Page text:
The basic idea behind variable disposal rates is simply that “you pay for what you throw.” Rather than charging all households a flat fee for trash disposal, households with more trash would pay more than those with less trash. This provides an incentive to reduce waste and increase recycling. It’s a good idea, if everybody plays by the rules.

The DEQ has information about some Montana communities that have Pay As You Throw programs. Most businesses already pay variable rates. They contract to have a container on their premises and hauling and landfill fees are based on weight. However, many businesses find it necessary to lock their dumpsters to avoid illegal dumping. If people are willing to put trash in a business dumpster to avoid paying fees at the landfill gate, they may be willing to illegally dump trash on roadsides, ditches or in their neighbor’s trash container to avoid paying fees.

Whatever rates a community decides to set for disposal, it should cover the amount of trash an average household produces in a year. Public education programs can help consumers reduce the amount of waste they generate through source reduction, reuse and recycling. Some pay as you throw programs in larger communities across the country control the cost of trash through different bins sizes, weighing of trash with collection trucks, or requiring purchases of specially marked trash bags. In such collection systems, the pay as you throw component is often focused on the trash, while the collection of recyclables is encouraged by a lower rate or zero charge.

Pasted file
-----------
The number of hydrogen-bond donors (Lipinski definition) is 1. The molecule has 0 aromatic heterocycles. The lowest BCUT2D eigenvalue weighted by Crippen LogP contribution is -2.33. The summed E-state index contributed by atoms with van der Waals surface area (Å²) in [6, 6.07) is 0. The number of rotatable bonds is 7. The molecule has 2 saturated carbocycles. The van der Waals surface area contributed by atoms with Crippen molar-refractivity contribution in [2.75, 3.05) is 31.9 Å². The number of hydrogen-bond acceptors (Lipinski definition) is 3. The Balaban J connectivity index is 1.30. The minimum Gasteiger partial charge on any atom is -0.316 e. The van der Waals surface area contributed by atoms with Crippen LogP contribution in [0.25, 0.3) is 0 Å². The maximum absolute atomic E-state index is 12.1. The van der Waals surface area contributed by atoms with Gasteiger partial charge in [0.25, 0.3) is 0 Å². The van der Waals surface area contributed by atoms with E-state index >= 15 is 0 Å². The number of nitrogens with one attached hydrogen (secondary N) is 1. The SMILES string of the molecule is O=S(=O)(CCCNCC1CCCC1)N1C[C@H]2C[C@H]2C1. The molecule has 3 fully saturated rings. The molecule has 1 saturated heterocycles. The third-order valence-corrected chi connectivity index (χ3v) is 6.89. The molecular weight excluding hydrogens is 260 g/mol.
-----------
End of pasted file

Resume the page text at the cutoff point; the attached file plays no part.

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11. Are there any incentives to recycle or reduce waste in Montana?

The Montana Department of Environmental Quality has information about tax incentives provided to encourage businesses to invest in recycling equipment and to purchase materials with post-consumer recycled-content, including compost. Contact the Department of Revenue in Helena (406-444-6900) with questions about using the tax incentives.